- The Washington Times - Wednesday, May 16, 2001

The Kentucky Derby is often a mad dash to the first turn, but Saturday's 126th Preakness Stakes is traditionally won by those who wait for the final turn before rallying.
"The biggest idea you have to embrace as a jockey is if you can steal away turning for home you have a better chance of holding your lead than Churchill Downs and Belmont Park," said jockey Jerry Bailey, who seeks his third Preakness victory aboard Congaree.
The Derby is American racing's largest field annually, and luck is paramount to surviving the opening turn there. Conversely, the Belmont Stakes requires stamina over 1* miles in which traffic is as light as Pennsylvania Avenue at midnight.
The Preakness, however, requires jockeys to weave through traffic like a cabbie heading to the airport at rush hour. Bailey rode Red Bullet past five rivals on the final turn last year to take the Preakness. Charismatic passed seven in 1999, while Real Quiet overcame four in 1998.
Every Preakness winner since 1983 rallied on the final turn besides Louis Quatorze in 1996. While the one-mile track always has favored speed, front-runners don't steal races. Either the jockey waits until the final turn before making a move in the 1 3/16-mile race or someone else gets to wear the black-eyed Susan blanket.
The upcoming Preakness is expected to have Richly Blend, Bay Eagle and Mr. John competing for the early lead, trying to outlast rivals in the stretch. History proves they will have little chance.
But the debated image of those tight turns at Old Hilltop are enough to lure many ill-fated front-runners to the lead for fear of losing too much ground if caught outside. Former Pimlico general manager Chick Lang debunked the myth that Pimlico's turns were tighter than the average mile racetrack by measuring the track's width. However, it still factors into jockeys' and trainers' prerace strategies. The shortest distance around may be the first lane, but it's not always the fastest path to the wire.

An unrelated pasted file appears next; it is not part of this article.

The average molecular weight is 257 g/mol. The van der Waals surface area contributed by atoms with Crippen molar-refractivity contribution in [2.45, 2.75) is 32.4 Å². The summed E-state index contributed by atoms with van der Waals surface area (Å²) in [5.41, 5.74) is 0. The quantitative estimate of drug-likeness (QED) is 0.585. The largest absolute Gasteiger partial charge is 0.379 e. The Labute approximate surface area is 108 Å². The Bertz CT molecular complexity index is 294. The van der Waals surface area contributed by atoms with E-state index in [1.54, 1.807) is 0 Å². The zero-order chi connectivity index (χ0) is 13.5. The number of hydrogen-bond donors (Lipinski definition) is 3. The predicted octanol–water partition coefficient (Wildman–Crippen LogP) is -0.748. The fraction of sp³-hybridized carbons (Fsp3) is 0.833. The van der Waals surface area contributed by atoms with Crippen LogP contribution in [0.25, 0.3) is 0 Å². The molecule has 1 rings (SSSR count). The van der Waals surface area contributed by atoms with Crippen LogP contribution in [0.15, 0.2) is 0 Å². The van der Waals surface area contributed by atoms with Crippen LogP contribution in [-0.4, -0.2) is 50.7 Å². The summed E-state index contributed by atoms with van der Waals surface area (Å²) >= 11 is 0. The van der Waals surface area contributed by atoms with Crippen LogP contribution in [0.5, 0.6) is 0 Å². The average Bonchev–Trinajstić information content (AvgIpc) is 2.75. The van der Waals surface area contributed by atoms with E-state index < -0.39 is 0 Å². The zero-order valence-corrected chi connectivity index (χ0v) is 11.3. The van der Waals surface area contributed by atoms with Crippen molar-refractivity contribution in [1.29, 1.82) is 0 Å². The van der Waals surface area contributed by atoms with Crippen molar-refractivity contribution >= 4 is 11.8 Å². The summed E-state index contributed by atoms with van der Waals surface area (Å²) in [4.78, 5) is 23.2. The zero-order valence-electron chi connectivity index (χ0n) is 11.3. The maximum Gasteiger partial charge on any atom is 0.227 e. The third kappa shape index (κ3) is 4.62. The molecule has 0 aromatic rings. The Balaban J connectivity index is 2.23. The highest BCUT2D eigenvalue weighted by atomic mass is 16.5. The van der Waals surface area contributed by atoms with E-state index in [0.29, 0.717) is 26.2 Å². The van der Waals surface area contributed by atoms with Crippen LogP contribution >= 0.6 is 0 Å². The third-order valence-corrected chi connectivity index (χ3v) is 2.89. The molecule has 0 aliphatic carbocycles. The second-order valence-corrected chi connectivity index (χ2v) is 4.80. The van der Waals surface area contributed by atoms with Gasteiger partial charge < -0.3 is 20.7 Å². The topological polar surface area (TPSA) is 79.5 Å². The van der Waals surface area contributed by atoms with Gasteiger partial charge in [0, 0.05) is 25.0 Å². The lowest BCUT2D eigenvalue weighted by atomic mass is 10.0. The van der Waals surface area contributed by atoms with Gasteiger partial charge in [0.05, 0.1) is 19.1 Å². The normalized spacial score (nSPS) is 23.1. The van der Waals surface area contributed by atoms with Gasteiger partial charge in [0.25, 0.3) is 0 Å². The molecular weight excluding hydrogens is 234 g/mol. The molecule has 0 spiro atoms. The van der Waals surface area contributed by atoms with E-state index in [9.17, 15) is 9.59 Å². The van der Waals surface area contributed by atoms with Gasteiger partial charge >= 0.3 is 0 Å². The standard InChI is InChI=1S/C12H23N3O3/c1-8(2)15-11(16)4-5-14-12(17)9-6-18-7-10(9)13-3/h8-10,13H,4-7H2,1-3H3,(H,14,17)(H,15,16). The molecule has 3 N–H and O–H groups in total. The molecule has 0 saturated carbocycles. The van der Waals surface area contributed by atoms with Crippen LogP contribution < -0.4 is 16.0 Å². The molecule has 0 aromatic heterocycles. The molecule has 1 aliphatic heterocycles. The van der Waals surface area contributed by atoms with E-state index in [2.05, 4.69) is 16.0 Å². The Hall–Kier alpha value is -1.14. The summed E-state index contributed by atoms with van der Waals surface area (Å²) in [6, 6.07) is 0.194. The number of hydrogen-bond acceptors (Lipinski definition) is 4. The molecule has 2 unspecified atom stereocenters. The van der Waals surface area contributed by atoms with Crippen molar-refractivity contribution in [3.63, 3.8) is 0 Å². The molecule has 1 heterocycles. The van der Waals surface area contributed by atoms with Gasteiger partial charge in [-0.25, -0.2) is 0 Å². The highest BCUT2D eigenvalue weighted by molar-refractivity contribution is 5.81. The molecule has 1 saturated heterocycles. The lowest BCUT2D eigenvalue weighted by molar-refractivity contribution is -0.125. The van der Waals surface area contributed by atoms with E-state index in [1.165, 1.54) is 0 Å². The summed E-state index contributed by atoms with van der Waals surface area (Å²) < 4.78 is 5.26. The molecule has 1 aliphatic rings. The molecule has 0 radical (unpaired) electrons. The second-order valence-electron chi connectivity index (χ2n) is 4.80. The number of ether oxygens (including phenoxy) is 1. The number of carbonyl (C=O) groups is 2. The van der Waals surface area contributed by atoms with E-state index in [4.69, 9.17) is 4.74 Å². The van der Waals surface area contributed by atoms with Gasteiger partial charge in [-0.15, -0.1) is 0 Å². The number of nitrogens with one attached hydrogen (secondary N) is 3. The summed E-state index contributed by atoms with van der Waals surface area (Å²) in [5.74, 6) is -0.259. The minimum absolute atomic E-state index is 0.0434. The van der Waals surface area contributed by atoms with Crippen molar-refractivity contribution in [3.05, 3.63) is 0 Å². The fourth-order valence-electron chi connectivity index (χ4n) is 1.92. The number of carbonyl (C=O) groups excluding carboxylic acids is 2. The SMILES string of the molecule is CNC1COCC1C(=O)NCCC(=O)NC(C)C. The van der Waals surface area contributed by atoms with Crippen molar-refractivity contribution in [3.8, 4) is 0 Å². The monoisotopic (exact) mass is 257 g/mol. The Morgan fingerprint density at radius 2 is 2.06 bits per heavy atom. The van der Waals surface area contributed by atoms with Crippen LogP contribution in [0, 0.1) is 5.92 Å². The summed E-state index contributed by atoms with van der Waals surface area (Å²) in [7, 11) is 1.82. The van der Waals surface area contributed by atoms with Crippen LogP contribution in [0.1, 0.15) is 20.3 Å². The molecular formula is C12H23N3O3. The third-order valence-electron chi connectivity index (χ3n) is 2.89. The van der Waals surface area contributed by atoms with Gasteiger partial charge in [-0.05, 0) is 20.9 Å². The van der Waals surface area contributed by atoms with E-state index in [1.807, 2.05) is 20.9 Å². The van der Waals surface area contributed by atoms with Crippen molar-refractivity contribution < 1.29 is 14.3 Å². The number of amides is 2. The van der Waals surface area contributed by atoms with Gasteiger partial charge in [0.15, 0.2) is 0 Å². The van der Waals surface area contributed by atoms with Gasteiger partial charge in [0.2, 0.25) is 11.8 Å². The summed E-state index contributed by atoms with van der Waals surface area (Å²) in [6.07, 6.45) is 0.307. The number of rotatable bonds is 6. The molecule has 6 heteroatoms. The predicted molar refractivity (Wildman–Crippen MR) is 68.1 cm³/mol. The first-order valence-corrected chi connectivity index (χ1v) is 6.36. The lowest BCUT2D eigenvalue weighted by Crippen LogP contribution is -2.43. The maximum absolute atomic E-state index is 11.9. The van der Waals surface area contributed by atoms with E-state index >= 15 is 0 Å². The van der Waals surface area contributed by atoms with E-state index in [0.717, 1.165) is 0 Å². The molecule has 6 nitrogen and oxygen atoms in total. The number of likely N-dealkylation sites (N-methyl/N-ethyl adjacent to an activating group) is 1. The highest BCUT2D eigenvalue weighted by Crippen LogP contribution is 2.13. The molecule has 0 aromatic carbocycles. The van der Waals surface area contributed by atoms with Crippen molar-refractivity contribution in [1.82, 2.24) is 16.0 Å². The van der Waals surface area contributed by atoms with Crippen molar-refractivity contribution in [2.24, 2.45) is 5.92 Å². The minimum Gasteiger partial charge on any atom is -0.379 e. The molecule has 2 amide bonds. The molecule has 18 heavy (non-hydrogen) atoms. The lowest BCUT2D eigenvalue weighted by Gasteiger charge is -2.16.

"The turns are tighter and less banked," Maryland trainer Ferris Allen said. "The strange part is the best part of the far turn is the three path. You'd think since the turns are tight and not banked you have to stay down on the fence, but that's not true. The three path around the turn is great."
But Bailey disagreed on the turns' impact, saying, "It's not as much as they think. Horses can make up ground here. It just depends on what kind of trip and how much traffic they have to deal with."
Jockey Donnie Miller scored the biggest Preakness upset in the past 25 years when he skimmed inside five rivals on the final turn to win the 1983 Preakness aboard Deputed Testamony. Amid flying chunks of mud during a sudden downpour, the Maryland-based jockey knew his home track's bias meant he should stay slightly off the rail when he entered the stretch. Miller has since retired but still knows the bottom line of the Preakness: wait until the final turn before moving.
"Stealing a race has to do with being on the fastest, best horse. Very few times does a jockey steal a race," Miller said. "If you're on the best horse you can do anything you want."
Notes Monarchos was given an easy morning even by his light standards. The Derby winner simply walked the shedrow yesterday. He will gallop today… .
Mr. John worked a half-mile in a sharp 48 2/5 seconds at Churchill. He will be shipped to Pimlico with Point Given, Congaree and Dollar Bill today… .
Jockey Shaun Bridgmohan will ride Griffinite in the Preakness. It's the first Triple Crown mount for the 1998 Eclipse Award winner as the nation's leading apprentice… .
Pimlico Special winner Include will enter the $500,000 Massachusetts Handicap at Suffolk Downs on June 2.


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